They cannot therefore, be happy. In fact, states Socrates: "…a man who is not brought to justice is more wretched than one who is." Plato, p. 47 Therefore, rhetoricians use persuasive speaking to avoid being brought to justice for their vices. Their "power" then, really lies in their ability to dodge pain with flashy persuasions which mask their vices. Since power is later defined as "…something good to the man who yields it," Plato, p. 27 it follows that rhetoricians cannot be truly powerful because they hide from justice and use falsehoods to do
By comparing himself to them he says that he does not have any interest in corrupting youth, because money are meaningless. Furthermore, Socrates asked audience to prove his corruption, but there was no one who could gave any examples (33d-34b). Socrates was a victim of society, who did not understand the idea of education by questioning. To conclude with, Socrates was not liked among citizens, because he used his knowledge to show the weaknesses and simplicity of peoples thinking and their vanity of life. His all accusations were related to the issues of morality which never was defined by one explanation.
Homer putting these two descriptions beside each other emphasize on Telémakhos has changed with a god interference but deep down is still doubtful and afraid. His reply to what Odysseus said is interesting. It could mean that the gods are busy and far away but still manage to “rule over” humans from afar. But this interpretation has faith which does not match with the sense of doubt he had moments ago. This sudden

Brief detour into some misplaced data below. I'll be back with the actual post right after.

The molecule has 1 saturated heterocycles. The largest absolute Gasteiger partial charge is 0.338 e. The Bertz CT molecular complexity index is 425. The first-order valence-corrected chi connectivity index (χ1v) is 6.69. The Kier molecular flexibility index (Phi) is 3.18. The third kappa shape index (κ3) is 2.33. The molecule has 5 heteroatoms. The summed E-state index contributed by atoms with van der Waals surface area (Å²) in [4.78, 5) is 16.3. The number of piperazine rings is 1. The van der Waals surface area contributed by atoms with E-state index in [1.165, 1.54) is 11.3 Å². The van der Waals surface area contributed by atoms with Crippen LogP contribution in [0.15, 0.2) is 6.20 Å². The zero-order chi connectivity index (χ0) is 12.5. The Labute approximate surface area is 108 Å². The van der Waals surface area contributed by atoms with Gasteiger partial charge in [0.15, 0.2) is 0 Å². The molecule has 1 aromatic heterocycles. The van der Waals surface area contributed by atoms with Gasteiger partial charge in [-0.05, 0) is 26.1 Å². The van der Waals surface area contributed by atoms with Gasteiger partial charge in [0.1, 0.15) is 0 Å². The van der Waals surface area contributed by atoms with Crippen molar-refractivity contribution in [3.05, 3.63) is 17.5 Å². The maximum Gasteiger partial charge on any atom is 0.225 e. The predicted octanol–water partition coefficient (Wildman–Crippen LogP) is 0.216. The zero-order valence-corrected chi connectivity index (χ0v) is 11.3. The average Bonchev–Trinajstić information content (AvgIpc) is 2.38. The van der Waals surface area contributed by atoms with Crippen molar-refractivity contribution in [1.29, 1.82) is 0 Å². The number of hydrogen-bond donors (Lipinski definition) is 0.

Socrates uses reasoning and logic throughout his trial. I believe that Socrates is innocent because he defends himself truthfully with effect. He uses sound arguments and he is passionate about philosophy. Socrates did nothing to gain in life and did not want a high social standing. Socrates is fair and uses correct methods of arguments by uncovering the
The question being asked is if Nick Carraway an honest narrator. This question is being asked due to mixed emotions of this particular narrator. At times it feels like Nick is holding back his honest opinion because he doesn 't want to hurt anyone or just because Nick doesn 't want to say the harsh truth. This affects the story at times such as Nick knowing about Tom 's mistress and never telling Daisy about her. Which in the end resulted in a very unfitting demise for Gatsby and Myrtle.